The I-601A Waiver Regulation Expansion
The I-601A Waiver Regulation will be Expanded as of August 29, 2016
On August 29th, a new regulation will go into effect that expands the number of people who will qualify for an I-601A waiver. The initial provisional I-601A waiver allowed certain individuals with an approved petition by a U.S. Citizen spouse or parent to obtain a waiver in the U.S for having remained unlawfully in the U.S., if they could prove that the qualifying U.S. Citizen spouse or parent would suffer an extreme hardship if the individual was removed from the U.S. The new expanded regulation will allow individuals with any approved immigration visa/ residency petition to obtain this provisional waiver in the U.S. as well. The provisional waiver has also been expanded to include Legal Permanent Resident spouses and parents as qualifying relatives for the hardship component, whereas the prior provisional waiver regulation limited qualifying family members to only U.S. citizen spouses and parents.
Previously, these individuals were required to obtain a waiver outside of the U.S., a process that generally took longer than one year and resulted in the lengthy separation of families. As with the initial I-601A waiver, this new waiver only pardons the penalty related to unlawful presence in the U.S. It does not provide a pardon for individuals who have committed certain criminal offenses, engaged in immigration fraud, or been issued a final order of deportation.
In order to have the I-601A waiver approved, the individual must provide evidence that their U.S. Citizen or Lawful Permanent Resident spouse or parent (“qualifying family member”) will suffer an extreme hardship if the individual is not allowed to live in the United States. Extreme hardship generally requires that the qualifying relative suffer from a medical or emotional condition that requires treatment or care in the U.S. Although the hardship must be established for the qualifying family member, conditions of other immediate family members can also be used to prove extreme hardship to the qualifying member. For example, if a U.S. Citizen or Lawful Permanent Resident spouse has a child with a medical issue (i.e. asthma, ADHD, learning disability) and the child would not have access to the proper care and treatment outside of the U.S., the suffering of the child would also cause suffering to the qualifying spouse, and therefore, eligibility for the waiver could be established.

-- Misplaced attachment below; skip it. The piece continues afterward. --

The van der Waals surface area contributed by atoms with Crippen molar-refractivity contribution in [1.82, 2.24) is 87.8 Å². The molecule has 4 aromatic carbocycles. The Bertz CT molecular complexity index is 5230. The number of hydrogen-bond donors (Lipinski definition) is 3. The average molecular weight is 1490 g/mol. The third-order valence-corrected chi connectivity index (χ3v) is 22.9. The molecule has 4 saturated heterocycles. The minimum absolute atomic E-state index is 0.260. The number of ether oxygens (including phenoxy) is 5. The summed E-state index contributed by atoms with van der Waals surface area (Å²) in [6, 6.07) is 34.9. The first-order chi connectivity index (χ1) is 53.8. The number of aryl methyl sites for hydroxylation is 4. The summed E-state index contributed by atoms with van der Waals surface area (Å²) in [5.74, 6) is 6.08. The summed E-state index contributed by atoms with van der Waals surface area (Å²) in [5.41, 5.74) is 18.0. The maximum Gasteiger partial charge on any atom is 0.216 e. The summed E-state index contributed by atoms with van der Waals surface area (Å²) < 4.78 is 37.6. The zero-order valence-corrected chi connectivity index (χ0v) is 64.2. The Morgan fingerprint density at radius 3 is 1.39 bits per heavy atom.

If the waiver is approved, the individual must still go to a U.S. consulate in order to obtain his or her green card. Currently, this process takes approximately 2 to 8 weeks of time outside the U.S. The waiver also allows open deportation/removal proceedings to be stopped once the waiver has been approved, meaning that an individual with an open deportation/removal process may apply, while a person with a final order of removal/deportation may not. This is a very important change to the regulations that will likely provide a significant immigration benefit to many families. It is important that you obtain assistance from a qualified immigration lawyer to evaluate whether an I-601A waiver is right for you and your family. If you would like legal assistance with an I-601A waiver or any immigration, criminal or personal injury matter, and you are in Massachusetts or surrounding areas, please call 617-303-2600 (ext. 0) and request an appointment with one of our highly qualified lawyers in Boston, MA.
Desmond P. FitzGerald,
And the FitzGerald Law Company Team